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Common law as a paradigm: The case of Dorset Yacht Co. v. Home Office

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  1. Introduction
  2. Common law: The primary source of American Law
  3. Applying common law to particular cases
    1. Illustrating the concepts of issue identification
    2. Understanding the law of negligence
    3. The importance of inductive and deductive reasoning
    4. Constructing the logical form
  4. Displaying the certain acts for which a neighbor is not directly responsible
  5. Making a decision within a case of common law
  6. Conclusion

The concept of law can be explained in many different ways and methods, however to easily sum it up one could say it's mainly used as a dispute resolving mechanism that minimizes or altogether prevent the practice of self help. Law can also be described as a social system, something that is utilized to separate one culture from another, to keep civil order and to maintain a balance within a population. Law, in a general sense, can also be an organization of rules or conduct set by an authoritative source, thus having binding legal force. The study of law is known as jurisprudence, which includes eight different schools of law, while at the same time there are also seven total sources of law. To review the seven sources of law, one must start with common law, which takes a role as most important and will explained in detail in a moment.

[...] To fully understand why the case of Dorset Yacht Co. v. Home Office is an example of common law, one must first be educated about the case itself. The case can be summed up as Seven Borstal boys (British juvenile detention residents) were working on an island under the control and supervision of three officers from the Home Office. During the night, the boys left the island, boarded, cast adrift and damaged the plaintiffs' yacht, which was moored offshore. The plaintiffs brought an action for damages against the Home Office which charged negligence. [...]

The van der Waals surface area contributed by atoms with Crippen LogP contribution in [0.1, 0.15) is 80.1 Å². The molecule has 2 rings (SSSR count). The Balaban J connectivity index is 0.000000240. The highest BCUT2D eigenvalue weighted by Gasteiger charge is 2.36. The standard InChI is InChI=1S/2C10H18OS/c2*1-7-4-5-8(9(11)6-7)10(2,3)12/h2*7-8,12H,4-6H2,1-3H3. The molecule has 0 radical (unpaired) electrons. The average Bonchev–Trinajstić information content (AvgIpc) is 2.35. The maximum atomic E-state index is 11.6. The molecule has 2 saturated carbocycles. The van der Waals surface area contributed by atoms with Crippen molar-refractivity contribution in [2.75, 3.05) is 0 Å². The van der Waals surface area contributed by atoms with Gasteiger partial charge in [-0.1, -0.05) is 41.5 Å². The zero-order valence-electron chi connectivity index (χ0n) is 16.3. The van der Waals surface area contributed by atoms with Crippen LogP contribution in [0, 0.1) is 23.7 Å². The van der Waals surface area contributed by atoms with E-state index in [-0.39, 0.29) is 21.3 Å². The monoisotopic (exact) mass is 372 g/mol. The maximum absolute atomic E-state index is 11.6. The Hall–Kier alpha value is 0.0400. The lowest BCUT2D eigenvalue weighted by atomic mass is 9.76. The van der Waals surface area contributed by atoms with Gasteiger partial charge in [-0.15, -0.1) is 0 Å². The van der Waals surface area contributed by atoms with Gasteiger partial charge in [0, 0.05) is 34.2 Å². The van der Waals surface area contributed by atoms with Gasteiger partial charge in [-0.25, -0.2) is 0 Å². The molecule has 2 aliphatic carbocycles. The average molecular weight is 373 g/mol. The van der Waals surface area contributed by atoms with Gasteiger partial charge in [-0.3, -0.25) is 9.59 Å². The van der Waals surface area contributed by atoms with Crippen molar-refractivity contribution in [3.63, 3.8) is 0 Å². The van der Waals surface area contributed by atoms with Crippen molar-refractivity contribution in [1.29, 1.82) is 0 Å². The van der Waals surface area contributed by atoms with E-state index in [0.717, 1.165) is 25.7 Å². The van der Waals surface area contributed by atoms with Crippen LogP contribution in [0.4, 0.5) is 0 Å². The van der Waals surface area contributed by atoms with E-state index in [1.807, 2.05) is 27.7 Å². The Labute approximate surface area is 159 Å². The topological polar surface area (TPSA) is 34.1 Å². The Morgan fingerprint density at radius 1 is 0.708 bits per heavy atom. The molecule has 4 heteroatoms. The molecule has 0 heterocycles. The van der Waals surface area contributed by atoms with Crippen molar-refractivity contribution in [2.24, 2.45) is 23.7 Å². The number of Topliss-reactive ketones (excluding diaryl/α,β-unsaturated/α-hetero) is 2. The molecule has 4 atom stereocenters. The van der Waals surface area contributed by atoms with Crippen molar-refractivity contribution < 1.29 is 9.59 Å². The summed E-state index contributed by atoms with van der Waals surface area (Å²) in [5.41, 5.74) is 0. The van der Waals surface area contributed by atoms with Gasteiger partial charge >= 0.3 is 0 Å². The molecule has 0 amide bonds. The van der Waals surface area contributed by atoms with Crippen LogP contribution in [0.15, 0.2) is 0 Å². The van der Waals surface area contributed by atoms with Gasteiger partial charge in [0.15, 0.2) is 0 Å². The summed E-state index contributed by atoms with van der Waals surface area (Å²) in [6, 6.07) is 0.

[...] It is the law of the case, with which the facts (major premise) will be compared, so as to reach a decision (conclusion) (48). To fully understand the importance of inductive and deductive reasoning, one must realize the law is neither entirely inductive nor entirely deductive. In an instance where the law is clear and precise, and the use of facts of the law are even, the argument can be classified as exclusively deductive reasoning. On the other hand, where the law is clear and understandable, while the only question is the application of the facts to the law, one would employ both inductive and deductive reasoning. [...]

[...] Civil law can be classified under the basis of positive law (or Laissez-Faire economics), where as common law would be natural law (or custom and tradition). When applying common law to particular cases, Aldisert brings up the case of Dorset Yacht Co. v. Home Office in Chapter Seven of Logic for Lawyers. When analyzing this case, one comes to the conclusion that it is truly paradigm to common law and what it entails. By being an example of common law, it must share many of it attributes, which will be investigated and explained in further detail. [...]

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